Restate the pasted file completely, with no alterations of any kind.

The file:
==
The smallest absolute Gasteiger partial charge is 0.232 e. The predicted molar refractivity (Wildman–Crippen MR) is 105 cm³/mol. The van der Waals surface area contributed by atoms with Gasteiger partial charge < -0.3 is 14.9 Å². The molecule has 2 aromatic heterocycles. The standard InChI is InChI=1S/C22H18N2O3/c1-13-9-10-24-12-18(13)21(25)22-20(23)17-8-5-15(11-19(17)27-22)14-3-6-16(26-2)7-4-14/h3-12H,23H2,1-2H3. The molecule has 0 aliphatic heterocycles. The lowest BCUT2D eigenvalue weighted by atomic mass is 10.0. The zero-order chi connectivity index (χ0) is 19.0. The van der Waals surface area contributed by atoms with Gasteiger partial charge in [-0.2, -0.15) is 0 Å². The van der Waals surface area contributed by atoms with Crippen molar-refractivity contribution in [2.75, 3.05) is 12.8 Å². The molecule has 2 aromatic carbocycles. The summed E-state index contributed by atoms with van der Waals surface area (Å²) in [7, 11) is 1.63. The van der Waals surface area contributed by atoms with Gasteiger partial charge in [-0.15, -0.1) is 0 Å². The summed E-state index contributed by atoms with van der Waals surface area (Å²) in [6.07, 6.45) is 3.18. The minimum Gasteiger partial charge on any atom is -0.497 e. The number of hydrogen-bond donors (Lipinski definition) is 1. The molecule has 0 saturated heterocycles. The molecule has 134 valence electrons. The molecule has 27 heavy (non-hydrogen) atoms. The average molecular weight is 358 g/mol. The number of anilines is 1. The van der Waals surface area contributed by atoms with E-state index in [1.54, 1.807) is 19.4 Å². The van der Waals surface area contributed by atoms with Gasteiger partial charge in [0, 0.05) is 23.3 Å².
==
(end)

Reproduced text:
The smallest absolute Gasteiger partial charge is 0.232 e. The predicted molar refractivity (Wildman–Crippen MR) is 105 cm³/mol. The van der Waals surface area contributed by atoms with Gasteiger partial charge < -0.3 is 14.9 Å². The molecule has 2 aromatic heterocycles. The standard InChI is InChI=1S/C22H18N2O3/c1-13-9-10-24-12-18(13)21(25)22-20(23)17-8-5-15(11-19(17)27-22)14-3-6-16(26-2)7-4-14/h3-12H,23H2,1-2H3. The molecule has 0 aliphatic heterocycles. The lowest BCUT2D eigenvalue weighted by atomic mass is 10.0. The zero-order chi connectivity index (χ0) is 19.0. The van der Waals surface area contributed by atoms with Gasteiger partial charge in [-0.2, -0.15) is 0 Å². The van der Waals surface area contributed by atoms with Crippen molar-refractivity contribution in [2.75, 3.05) is 12.8 Å². The molecule has 2 aromatic carbocycles. The summed E-state index contributed by atoms with van der Waals surface area (Å²) in [7, 11) is 1.63. The van der Waals surface area contributed by atoms with Gasteiger partial charge in [-0.15, -0.1) is 0 Å². The summed E-state index contributed by atoms with van der Waals surface area (Å²) in [6.07, 6.45) is 3.18. The minimum Gasteiger partial charge on any atom is -0.497 e. The number of hydrogen-bond donors (Lipinski definition) is 1. The molecule has 0 saturated heterocycles. The molecule has 134 valence electrons. The molecule has 27 heavy (non-hydrogen) atoms. The average molecular weight is 358 g/mol. The number of anilines is 1. The van der Waals surface area contributed by atoms with E-state index in [1.54, 1.807) is 19.4 Å². The van der Waals surface area contributed by atoms with Gasteiger partial charge in [0, 0.05) is 23.3 Å².